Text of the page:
Welfare rights: Young people in care and benefit entitlements

What benefits are young parents in care entitled to? By Gary Vaux

What benefits are young parents in care entitled to, asks Gary Vaux


There is a difference of opinion among the social work staff in my authority as to whether young parents aged 16 or 17 who are also looked-after by the local authority are entitled to benefits. I think that they may claim income support, child benefit, Sure Start maternity grant and child tax credit – is that right?e_SDRq

This is a good example of the sort of question that I occasionally get asked via this column and illustrates those borderline areas within social security and social welfare law where it’s easy for claimants – and social workers – to be given wrong or incomplete information.

The fundamental principle for looked-after young people aged under 18 is that they sit outside of the means-tested benefit system – they are unable to get jobseekers allowance and housing benefit at all and have few rights to income support or the means-tested version of the employment and support allowance.

But it is not a blanket ban – a looked-after 16 to 17-year-old who has a child of their own living with them can access income support. One who has a “limited capacity for work”, due to ill-health or disability (even on a temporary basis as a result of their pregnancy) can claim employment and support allowance (ESA).

The latter entitlement can extend to young people still in education. It is a constant frustration in fact, to be asked about the benefit entitlement of 18-year-olds coming out of care and to find that not only has the disability living allowance (DLA) sometimes been overlooked, but the young person has been denied employment and support allowance (or its predecessor, income support) of almost £100 a week for around two years.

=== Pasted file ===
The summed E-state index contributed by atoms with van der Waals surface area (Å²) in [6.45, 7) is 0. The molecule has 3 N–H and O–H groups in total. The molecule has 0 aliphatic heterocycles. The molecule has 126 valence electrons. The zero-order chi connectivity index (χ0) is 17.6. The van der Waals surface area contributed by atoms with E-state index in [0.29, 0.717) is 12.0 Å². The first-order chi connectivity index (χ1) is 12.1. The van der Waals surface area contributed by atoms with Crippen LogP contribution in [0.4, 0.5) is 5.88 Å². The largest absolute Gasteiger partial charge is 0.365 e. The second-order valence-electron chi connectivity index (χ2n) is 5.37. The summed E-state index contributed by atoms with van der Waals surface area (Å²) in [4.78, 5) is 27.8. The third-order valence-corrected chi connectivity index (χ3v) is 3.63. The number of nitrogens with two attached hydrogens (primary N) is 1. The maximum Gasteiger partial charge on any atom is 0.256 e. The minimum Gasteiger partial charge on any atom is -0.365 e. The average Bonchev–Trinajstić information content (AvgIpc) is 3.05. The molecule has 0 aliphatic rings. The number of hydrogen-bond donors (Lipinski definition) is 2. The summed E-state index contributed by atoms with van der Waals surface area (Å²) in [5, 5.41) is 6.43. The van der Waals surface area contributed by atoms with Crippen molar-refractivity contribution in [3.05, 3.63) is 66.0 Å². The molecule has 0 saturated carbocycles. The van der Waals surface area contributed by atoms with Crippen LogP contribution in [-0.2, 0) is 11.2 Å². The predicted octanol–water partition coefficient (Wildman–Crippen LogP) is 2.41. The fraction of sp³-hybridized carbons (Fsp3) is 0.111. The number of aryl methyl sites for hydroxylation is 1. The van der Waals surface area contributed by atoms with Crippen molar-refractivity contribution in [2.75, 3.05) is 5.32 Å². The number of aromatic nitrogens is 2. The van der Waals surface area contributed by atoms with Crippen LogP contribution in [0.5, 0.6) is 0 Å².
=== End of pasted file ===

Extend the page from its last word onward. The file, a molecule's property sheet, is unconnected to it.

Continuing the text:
The same principle applies to young parents. A 16-17-year-old who has her child living with her can claim child benefit, even if both mother and child are looked-after. This is possible for the same reason that a parent can claim child benefit for a young person who comes home on trial, even if still looked-after. What matters in these cases is whether the child is living with their parent, not the child’s legal status. And don’t forget that child benefit has no lower age limit.

The young parent who is aged 16 or 17 can also claim child tax credit for their child, income support for themselves and possibly the £500 Sure Start maternity grant (so long as getting a qualifying benefit such as income support or child tax credit within three months of the child being born). This is irrespective of the baby’s legal status (ie whether also looked-after or not) and whether the young parent is in education or not – the crucial fact is whether the baby remains with the parent.

The Department for Work and Pensions and Revenue and Customs does not differentiate between people living in residential units and those living elsewhere, such as fostering or independently, when it comes to which benefits are payable and how much (apart from DLA if in payment for a mother or child with a disability).

If the young woman is aged 16-17 and has left non-advanced education (school or equivalent), they would be eligible for income support from the 29th week of pregnancy. If still in non-advanced education, the young woman cannot claim income support until the child is born.

Gary Vaux is head of money advice at Hertfordshire Council. Please send any questions for him to judy.cooper@rbi.co.uk

This article is published in the 1 July issue of Community Care magazine under the heading Benefits for teenage parents who are also being looked after

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